A 52-year-old man is evaluated during a routine examination. He is asymptomatic but is concerned about his weight. Medical history is significant for prediabetes and elevated cholesterol levels. He smokes one or two cigars a week. He drinks one or two alcoholic beverages a few nights each week. He does not get any regular exercise.
On physical examination, vital signs are normal. BMI is 33. The examination is otherwise unremarkable. The patient indicates he is ready to make important lifestyle changes to improve his health.
Which of the following is the best initial management?
A. Assess the patient’s confidence in making lifestyle changes
B. Determine which lifestyle change the patient believes is most important
C. Inform the patient he needs to lose weight
D. Provide advice on smoking cessation
MKSAP Answer and Critique
The correct answer is B. Determine which lifestyle change the patient believes is most important.
It would be appropriate to determine which lifestyle change this patient believes is most important to implement. Key features of motivational interviewing are that the patient chooses the agenda, the provider is not in “control” and does not tell the patient what he or she should do, and the provider assesses the patient’s sense of the importance of issues for them and their level of confidence in making these changes, which should be small and incremental. Physicians can support the patient’s choice and provide advice on how to overcome barriers to implementation.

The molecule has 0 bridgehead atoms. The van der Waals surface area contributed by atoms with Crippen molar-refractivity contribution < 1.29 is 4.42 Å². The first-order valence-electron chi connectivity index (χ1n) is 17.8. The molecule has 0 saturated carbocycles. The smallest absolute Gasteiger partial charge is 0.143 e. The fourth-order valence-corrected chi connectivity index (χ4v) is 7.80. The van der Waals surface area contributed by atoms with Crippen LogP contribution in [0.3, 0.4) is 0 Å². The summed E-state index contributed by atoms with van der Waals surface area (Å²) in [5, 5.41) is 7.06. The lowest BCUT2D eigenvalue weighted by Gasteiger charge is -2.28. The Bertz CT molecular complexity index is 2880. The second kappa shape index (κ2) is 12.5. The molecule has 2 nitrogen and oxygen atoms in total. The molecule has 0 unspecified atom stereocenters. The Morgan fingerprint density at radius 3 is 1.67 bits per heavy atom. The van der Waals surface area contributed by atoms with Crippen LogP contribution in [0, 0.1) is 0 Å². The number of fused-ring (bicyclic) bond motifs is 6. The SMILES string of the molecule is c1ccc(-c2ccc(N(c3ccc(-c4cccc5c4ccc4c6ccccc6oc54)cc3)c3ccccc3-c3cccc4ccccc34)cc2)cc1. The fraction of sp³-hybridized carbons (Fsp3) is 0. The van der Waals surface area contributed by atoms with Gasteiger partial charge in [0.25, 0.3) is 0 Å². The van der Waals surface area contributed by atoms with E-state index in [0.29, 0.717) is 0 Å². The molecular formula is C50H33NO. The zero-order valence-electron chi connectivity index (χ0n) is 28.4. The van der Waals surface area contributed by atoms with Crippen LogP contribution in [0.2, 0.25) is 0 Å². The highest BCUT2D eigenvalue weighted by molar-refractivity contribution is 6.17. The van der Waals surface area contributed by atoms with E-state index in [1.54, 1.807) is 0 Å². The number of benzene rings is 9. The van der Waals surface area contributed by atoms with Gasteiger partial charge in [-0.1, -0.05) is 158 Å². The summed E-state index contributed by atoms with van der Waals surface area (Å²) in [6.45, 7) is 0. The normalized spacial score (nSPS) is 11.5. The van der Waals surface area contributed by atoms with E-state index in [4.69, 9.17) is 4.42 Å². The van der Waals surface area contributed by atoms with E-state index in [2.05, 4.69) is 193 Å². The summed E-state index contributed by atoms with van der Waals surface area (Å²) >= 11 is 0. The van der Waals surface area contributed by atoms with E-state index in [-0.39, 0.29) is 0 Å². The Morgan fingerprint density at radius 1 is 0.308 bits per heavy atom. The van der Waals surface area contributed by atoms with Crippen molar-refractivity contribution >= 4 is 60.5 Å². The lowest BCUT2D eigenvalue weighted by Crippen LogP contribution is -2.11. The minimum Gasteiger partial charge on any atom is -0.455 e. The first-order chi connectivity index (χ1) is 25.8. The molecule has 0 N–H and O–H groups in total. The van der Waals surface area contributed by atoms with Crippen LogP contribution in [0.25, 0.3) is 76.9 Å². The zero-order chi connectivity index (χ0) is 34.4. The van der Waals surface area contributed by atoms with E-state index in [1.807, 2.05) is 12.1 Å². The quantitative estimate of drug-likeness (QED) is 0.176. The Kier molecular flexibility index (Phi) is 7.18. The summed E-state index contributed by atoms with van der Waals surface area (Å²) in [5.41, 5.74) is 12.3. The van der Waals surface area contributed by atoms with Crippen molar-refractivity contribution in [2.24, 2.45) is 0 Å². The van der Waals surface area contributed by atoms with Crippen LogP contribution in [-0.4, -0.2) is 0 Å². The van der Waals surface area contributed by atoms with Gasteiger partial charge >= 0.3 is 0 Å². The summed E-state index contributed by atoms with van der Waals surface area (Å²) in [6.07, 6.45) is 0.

The patient has indicated a willingness to make important lifestyle changes; he now needs to be empowered to identify those changes he wishes to make and identify barriers and facilitators to those changes. He does not need to be told to lose weight; the patient has already acknowledged the need to make lifestyle changes. After the patient identifies the changes that are important to him, it would be appropriate to ascertain his confidence in making those changes, but to do so prior to this step would be premature. Having the patient control the agenda and select the changes he believes are most important and identify the associated barriers and facilitators is more likely to be effective than the physician providing advice on smoking or other lifestyle changes that the patient may deem as less important.
- Key features of motivational interviewing are that the patient chooses the agenda, the provider is not in “control” and does not tell the patient what he or she should do, and the provider assesses the patient’s sense of the importance of issues and level of confidence in making changes.
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